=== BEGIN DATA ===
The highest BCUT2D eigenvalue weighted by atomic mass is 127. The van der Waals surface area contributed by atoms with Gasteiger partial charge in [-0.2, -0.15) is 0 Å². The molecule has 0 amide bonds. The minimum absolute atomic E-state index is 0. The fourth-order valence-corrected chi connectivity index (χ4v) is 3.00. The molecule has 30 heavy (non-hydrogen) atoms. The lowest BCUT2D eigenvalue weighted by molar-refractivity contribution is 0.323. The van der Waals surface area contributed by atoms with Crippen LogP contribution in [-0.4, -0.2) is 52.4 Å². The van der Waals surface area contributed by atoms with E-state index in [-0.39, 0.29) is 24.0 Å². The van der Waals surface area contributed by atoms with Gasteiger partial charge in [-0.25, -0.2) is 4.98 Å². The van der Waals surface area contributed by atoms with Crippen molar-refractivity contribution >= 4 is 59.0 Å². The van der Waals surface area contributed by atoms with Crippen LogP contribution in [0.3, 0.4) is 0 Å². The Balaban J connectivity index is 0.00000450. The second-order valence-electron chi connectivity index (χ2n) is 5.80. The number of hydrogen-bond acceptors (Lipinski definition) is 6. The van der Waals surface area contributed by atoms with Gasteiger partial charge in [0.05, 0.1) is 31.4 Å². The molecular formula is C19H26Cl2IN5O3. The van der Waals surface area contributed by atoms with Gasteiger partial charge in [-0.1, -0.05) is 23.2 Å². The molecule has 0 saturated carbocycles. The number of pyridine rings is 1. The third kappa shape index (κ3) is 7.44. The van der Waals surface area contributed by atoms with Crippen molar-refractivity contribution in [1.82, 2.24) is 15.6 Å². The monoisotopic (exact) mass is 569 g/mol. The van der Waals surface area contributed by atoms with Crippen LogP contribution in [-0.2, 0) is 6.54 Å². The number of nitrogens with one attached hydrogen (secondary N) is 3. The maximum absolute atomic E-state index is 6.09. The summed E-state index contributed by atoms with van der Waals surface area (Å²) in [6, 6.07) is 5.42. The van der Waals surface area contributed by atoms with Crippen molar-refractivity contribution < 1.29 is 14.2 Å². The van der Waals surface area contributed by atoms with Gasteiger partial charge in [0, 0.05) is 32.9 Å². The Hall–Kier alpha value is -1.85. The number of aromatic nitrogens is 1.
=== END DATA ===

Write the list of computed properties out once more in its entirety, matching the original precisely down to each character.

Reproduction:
The highest BCUT2D eigenvalue weighted by atomic mass is 127. The van der Waals surface area contributed by atoms with Gasteiger partial charge in [-0.2, -0.15) is 0 Å². The molecule has 0 amide bonds. The minimum absolute atomic E-state index is 0. The fourth-order valence-corrected chi connectivity index (χ4v) is 3.00. The molecule has 30 heavy (non-hydrogen) atoms. The lowest BCUT2D eigenvalue weighted by molar-refractivity contribution is 0.323. The van der Waals surface area contributed by atoms with Crippen LogP contribution in [-0.4, -0.2) is 52.4 Å². The van der Waals surface area contributed by atoms with E-state index in [-0.39, 0.29) is 24.0 Å². The van der Waals surface area contributed by atoms with Gasteiger partial charge in [-0.25, -0.2) is 4.98 Å². The van der Waals surface area contributed by atoms with Crippen molar-refractivity contribution >= 4 is 59.0 Å². The van der Waals surface area contributed by atoms with Crippen LogP contribution in [0.3, 0.4) is 0 Å². The Balaban J connectivity index is 0.00000450. The second-order valence-electron chi connectivity index (χ2n) is 5.80. The number of hydrogen-bond acceptors (Lipinski definition) is 6. The van der Waals surface area contributed by atoms with Gasteiger partial charge in [0.05, 0.1) is 31.4 Å². The molecular formula is C19H26Cl2IN5O3. The van der Waals surface area contributed by atoms with Gasteiger partial charge in [-0.1, -0.05) is 23.2 Å². The molecule has 0 saturated carbocycles. The number of pyridine rings is 1. The third kappa shape index (κ3) is 7.44. The van der Waals surface area contributed by atoms with Crippen molar-refractivity contribution in [1.82, 2.24) is 15.6 Å². The monoisotopic (exact) mass is 569 g/mol. The van der Waals surface area contributed by atoms with Crippen LogP contribution in [-0.2, 0) is 6.54 Å². The number of nitrogens with one attached hydrogen (secondary N) is 3. The maximum absolute atomic E-state index is 6.09. The summed E-state index contributed by atoms with van der Waals surface area (Å²) in [6, 6.07) is 5.42. The van der Waals surface area contributed by atoms with Crippen molar-refractivity contribution < 1.29 is 14.2 Å². The van der Waals surface area contributed by atoms with Gasteiger partial charge in [0, 0.05) is 32.9 Å². The Hall–Kier alpha value is -1.85. The number of aromatic nitrogens is 1.